Parkland father climbs crane near White House to deliver gun violence message

The father of a boy who died in the 2018 shooting at Marjory Stoneman Douglas High School climbed a construction crane near the White House on Monday in an effort to encourage action on gun violence.

Manuel Oliver — the father of Joaquin Oliver, who died in the fatal shooting exactly four years ago — climbed the construction crane early Monday before unveiling a banner with an image of Joaquin, according to Fox 5 DC.

He was later taken into custody, according to a statement from the Metropolitan Police Department, along with two other individuals — one of whom was allegedly also on the crane. Authorities, however, did not identify the other individuals.

Manuel posted a video on Twitter on Monday morning of himself on top of the crane. The father’s words are difficult to understand because of the wind blowing in the background.

In one part, however, he is heard saying “so the whole world will listen to Joaquin today.”

“He has a very important message. I asked for a meeting with Joe Biden a month ago. Never got that meeting,” he added.

Patricia Oliver, the wife of Manuel Oliver and mother of Joaquin, told Fox 5 DC that she and her husband were “trying to give Joaquin one more” chance for his voice to be heard.

She said Manuel Oliver is trying to send a message to President Biden, urging him to take action on gun violence.

“Joaquin is up there, at the crane, because Manuel has to represent him. So he’s trying to send a message to Mr. Biden. Mr. Biden, we have lost 45,000 people since your administration is started,” she said, looking straight into the camera.

Patricia Oliver said she and her husband are launching a website called “where you can see in lifetime how many people we’ve been seeing that they been losing their life.”

She pleaded with Biden to “take action.”

“Please, please take action. Today is being my fourth year without Joaquin. But Joaquin is today there sending a message. Please listen to him. You said it, you’re gonna do something. Take action,” she added.

Fourteen students and three educators were fatally shot on Feb. 14, 2018, when a gunman opened fire at Marjory Stoneman Douglas High School in Parkland, Fla., marking the deadliest high school shooting in the country. The shooter, who at the time was a student at the school, pleaded guilty to all charges connected to the incident in October.

The 2018 shooting gave rise to the March for Our Lives movement, an effort that advocates for ending gun violence.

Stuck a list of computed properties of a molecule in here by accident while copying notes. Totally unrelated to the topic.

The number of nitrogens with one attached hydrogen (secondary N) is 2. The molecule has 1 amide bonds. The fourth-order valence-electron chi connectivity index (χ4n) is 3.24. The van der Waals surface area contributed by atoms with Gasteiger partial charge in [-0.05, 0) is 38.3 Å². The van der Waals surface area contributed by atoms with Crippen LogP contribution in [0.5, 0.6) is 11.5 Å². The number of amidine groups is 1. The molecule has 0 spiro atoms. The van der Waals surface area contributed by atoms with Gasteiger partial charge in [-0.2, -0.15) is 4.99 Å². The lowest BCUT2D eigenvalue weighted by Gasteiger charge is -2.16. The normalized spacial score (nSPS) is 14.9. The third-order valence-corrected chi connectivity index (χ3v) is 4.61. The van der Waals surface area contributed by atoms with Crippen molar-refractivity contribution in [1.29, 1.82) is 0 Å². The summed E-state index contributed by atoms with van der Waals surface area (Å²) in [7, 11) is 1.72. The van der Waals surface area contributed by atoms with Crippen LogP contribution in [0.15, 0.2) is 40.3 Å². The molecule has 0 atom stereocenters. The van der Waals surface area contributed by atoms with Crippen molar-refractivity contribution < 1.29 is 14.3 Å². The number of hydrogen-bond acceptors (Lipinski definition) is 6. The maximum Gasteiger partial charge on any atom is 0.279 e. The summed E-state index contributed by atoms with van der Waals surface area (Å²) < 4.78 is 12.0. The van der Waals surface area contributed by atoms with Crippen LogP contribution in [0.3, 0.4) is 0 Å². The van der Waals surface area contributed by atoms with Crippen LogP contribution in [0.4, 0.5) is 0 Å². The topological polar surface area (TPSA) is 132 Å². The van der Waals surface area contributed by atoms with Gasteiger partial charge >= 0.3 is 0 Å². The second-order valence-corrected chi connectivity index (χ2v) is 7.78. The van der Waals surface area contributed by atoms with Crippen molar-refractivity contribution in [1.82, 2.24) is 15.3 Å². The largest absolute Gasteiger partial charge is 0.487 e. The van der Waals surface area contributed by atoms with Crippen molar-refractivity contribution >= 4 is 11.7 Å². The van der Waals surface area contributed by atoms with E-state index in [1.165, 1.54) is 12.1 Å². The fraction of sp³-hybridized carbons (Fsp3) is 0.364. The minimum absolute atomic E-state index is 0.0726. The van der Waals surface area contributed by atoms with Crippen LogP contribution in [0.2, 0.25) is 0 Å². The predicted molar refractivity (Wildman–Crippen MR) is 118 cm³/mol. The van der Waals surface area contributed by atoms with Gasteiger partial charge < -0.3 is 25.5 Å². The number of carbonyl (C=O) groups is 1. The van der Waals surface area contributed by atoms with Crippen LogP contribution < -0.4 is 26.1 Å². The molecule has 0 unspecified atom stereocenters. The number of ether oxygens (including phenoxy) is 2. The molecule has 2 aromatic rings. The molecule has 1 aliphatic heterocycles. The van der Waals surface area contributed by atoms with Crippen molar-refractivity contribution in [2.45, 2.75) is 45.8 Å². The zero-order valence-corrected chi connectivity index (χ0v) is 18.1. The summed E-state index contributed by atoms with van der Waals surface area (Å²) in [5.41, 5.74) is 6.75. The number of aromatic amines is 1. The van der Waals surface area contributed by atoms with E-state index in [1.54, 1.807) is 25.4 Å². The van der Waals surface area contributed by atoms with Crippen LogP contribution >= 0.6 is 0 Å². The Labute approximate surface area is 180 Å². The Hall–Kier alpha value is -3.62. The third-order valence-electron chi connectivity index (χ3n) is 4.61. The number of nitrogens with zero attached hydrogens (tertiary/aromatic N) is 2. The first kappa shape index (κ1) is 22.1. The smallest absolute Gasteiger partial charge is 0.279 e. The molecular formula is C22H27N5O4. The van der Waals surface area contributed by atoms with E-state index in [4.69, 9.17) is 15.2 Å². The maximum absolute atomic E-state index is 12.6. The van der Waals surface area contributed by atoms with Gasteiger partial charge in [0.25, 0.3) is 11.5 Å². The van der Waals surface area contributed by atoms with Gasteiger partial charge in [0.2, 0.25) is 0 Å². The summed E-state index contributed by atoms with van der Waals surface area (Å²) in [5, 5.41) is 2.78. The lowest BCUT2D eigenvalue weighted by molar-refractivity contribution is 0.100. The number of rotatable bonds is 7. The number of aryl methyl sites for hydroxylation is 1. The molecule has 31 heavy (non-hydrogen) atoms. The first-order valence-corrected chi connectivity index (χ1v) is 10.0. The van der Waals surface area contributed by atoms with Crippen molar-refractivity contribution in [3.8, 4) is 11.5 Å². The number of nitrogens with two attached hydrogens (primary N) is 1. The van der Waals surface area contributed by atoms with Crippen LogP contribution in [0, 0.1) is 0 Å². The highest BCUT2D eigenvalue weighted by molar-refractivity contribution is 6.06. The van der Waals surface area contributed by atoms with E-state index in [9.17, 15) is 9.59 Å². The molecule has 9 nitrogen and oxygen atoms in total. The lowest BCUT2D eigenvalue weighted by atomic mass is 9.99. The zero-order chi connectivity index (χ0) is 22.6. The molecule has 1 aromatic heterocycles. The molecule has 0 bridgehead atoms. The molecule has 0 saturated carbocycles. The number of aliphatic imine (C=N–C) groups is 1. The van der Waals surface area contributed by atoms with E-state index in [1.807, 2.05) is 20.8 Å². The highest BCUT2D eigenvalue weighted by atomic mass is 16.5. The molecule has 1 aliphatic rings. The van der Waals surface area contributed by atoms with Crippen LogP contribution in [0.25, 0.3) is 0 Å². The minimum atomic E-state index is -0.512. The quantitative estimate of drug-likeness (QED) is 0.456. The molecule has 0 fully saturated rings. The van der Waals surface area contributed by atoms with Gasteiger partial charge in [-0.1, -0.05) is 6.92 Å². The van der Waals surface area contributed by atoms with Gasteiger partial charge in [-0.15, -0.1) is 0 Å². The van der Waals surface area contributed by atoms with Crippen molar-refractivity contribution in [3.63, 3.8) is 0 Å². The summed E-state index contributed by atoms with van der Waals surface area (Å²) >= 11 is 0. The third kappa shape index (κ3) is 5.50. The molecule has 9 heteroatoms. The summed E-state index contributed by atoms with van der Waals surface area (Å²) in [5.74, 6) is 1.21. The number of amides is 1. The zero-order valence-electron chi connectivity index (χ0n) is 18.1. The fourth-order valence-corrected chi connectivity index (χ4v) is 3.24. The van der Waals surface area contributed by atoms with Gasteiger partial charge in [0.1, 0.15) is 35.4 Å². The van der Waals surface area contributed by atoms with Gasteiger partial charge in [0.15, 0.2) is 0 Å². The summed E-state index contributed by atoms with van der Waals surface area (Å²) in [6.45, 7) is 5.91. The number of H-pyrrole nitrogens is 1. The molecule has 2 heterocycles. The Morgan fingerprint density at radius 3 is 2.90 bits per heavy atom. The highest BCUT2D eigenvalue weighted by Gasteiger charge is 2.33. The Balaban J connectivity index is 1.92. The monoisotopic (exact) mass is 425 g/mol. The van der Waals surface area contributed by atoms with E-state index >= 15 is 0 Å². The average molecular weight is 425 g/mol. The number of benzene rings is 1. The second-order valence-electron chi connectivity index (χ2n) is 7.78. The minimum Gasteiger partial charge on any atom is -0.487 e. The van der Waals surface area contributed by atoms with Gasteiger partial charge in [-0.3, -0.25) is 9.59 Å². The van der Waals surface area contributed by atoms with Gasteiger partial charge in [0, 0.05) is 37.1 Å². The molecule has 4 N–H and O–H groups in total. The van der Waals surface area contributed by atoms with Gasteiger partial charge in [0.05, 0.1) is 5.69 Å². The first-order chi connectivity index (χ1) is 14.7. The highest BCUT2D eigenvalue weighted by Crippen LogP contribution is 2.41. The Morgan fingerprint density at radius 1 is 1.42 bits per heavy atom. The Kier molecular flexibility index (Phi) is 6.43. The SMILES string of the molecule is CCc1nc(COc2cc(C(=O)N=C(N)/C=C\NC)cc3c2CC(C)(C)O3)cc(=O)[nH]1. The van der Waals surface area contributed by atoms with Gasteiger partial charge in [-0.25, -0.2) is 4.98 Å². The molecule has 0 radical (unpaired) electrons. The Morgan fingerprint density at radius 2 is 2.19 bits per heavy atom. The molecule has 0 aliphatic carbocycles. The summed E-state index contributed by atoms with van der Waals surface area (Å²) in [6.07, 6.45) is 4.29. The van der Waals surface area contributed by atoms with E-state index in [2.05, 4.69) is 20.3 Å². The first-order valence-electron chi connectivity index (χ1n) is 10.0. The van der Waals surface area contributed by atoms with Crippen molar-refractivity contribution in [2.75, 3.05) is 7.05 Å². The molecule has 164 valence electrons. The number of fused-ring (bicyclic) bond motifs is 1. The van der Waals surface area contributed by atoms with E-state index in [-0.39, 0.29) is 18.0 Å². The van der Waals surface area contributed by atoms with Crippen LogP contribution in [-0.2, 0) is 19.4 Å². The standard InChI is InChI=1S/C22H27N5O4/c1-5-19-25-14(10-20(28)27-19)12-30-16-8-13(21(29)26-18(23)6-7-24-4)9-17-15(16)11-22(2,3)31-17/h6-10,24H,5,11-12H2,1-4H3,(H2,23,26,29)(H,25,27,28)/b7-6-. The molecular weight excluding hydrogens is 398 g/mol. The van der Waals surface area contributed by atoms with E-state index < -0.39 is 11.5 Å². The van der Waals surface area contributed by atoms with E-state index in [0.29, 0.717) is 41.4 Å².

Democrats have tried to enact gun control reform a number of times in the aftermath of the 2018 shooting, though they have remained largely unsuccessful.

The latest attempt was in December, when Senate Democrats tried to proceed on legislation the House passed in March that seeks to expand background checks. Sen. Chuck Grassley (R-Iowa), however, blocked the request.

Biden used Monday’s four-year anniversary of the deadly shooting as an opportunity to press Congress to enact measures addressing gun violence in the U.S. He wrote in a statement that Congress “must do much more” to combat violent crime in the U.S.

Asked about Oliver’s demonstration Monday morning, White House Rapid Response Director Michael Gwin told The Hill in a statement that “Biden’s heart goes out to Mr. Oliver, the other families of the Parkland shooting victims, and to all Americans who have been affected by gun violence.”

He cited the strategy the president laid out in June to address gun violence, asserting that Biden has done more combat gun violence thus far in his term than and other president in history.

“There’s always going to be more work to do when any American’s life is lost to senseless gun violence, but the President has done more to fight gun violence through executive action in his first year than any President in history, and he’s committed to keeping up that work every day he’s in the White House,” Gwin said.

Asked if the president has plans to meet with Oliver anytime soon, Gwin said Biden has personally met with him in the past, and noted that Cedric Richmond and Susan Rice, both of whom are top officials and Biden advisers, “met at length with Mr. Oliver at the White House” late last year.

The Metropolitan Police Department said it responded to the 700 block of 15th St. NW in Washington, D.C., at approximately 5:40 a.m. to reports of unwanted individuals. Upon arrival authorities apprehended one individual, then took the two individuals located on the crane into custody.

All three individuals were arrested at the scene.

Updated: 1:10 p.m.

Tags Cedric Richmond Chuck Grassley Gun control Joe Biden Parkland shooting Protest Susan Rice White House

The Hill has removed its comment section, as there are many other forums for readers to participate in the conversation. We invite you to join the discussion on Facebook and Twitter.

Most Popular

Load more


See all Video